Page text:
You might suspect or even know your loved one is using drugs and has a problem. But they might think you don’t know. You have to say something—but what? How do you bring it up and once you do, where do you go from there?
If you suspect your kid or loved one is using drugs, one of the first things you might do is search their room to see if you can find something to prove your suspicions. But chances are because you don’t abuse drugs, you could come across something related to drug use and you would have no idea.
Summer is the favorite time of the year for many, but for parents of teens, it can be a time to be cautious and to pay close attention to the type of fun your child is having. According to a new study, more people try Ecstasy, LSD, cocaine, and marijuana during the summer than at any other time of the year.
Trying to get help for someone struggling with addiction can be challenging and quite frankly a headache sometimes. If you have ever reached out for advice on how to deal with someone you know who is addicted, you may have heard of using “tough love”. What exactly does that mean though?
Someone you love or are close to passes out. Their lips are turning blue and they are lethargic or non-responsive. You know they struggle with substance abuse and suspect an overdose, but you do not have Narcan. What do you do? Obviously call an ambulance.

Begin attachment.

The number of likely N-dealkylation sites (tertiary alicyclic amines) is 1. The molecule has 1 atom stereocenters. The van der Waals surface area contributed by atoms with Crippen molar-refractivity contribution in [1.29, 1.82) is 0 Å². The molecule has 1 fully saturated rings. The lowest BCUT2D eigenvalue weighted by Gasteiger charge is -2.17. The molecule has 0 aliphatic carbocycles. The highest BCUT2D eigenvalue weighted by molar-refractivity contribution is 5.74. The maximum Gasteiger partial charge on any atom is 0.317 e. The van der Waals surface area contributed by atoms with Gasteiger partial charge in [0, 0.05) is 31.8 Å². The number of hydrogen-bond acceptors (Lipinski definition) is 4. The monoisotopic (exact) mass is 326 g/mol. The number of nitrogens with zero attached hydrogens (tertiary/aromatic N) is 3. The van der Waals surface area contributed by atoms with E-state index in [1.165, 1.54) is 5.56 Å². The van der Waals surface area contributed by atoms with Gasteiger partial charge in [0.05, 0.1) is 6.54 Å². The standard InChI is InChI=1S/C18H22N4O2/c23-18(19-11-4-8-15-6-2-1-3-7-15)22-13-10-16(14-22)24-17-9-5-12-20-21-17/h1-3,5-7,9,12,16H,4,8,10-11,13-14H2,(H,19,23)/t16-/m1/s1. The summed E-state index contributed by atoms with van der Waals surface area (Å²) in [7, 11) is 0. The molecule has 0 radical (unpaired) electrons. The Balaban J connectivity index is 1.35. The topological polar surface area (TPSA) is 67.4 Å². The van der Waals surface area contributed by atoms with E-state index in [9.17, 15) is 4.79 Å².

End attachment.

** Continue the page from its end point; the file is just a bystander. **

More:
In 2017, drug overdose deaths continued to rise exceeding 70,000 casualties with Fentanyl and other powerful opioid synthetics continuing to increase the loss of life.
“The first high was amazing, and I was instantly hooked. From that point on, I was always chasing it; the first high. It got to the point where I would make sure I was up all night and sleep all day, so I wasn’t around people because I was too ashamed of myself to be around other people.
Addiction is a heated topic that has touched nearly everyone’s life in some way. It’s emotional, and often misunderstood. Add to this the fact there’s a ton of outdated, and downright false ideas about it.
The idea of “doing an intervention” on a drug addict has gained popularity thanks to television. And as the opioid epidemic wreaks havoc on this country, more families ask themselves this question; does it work? First, there is a lot false information out there.
It is a nerve-racking moment for everyone involved with family worried things will go back to how it used to be before the addict got sober and the now sober addict worrying about what they will be facing when they get out.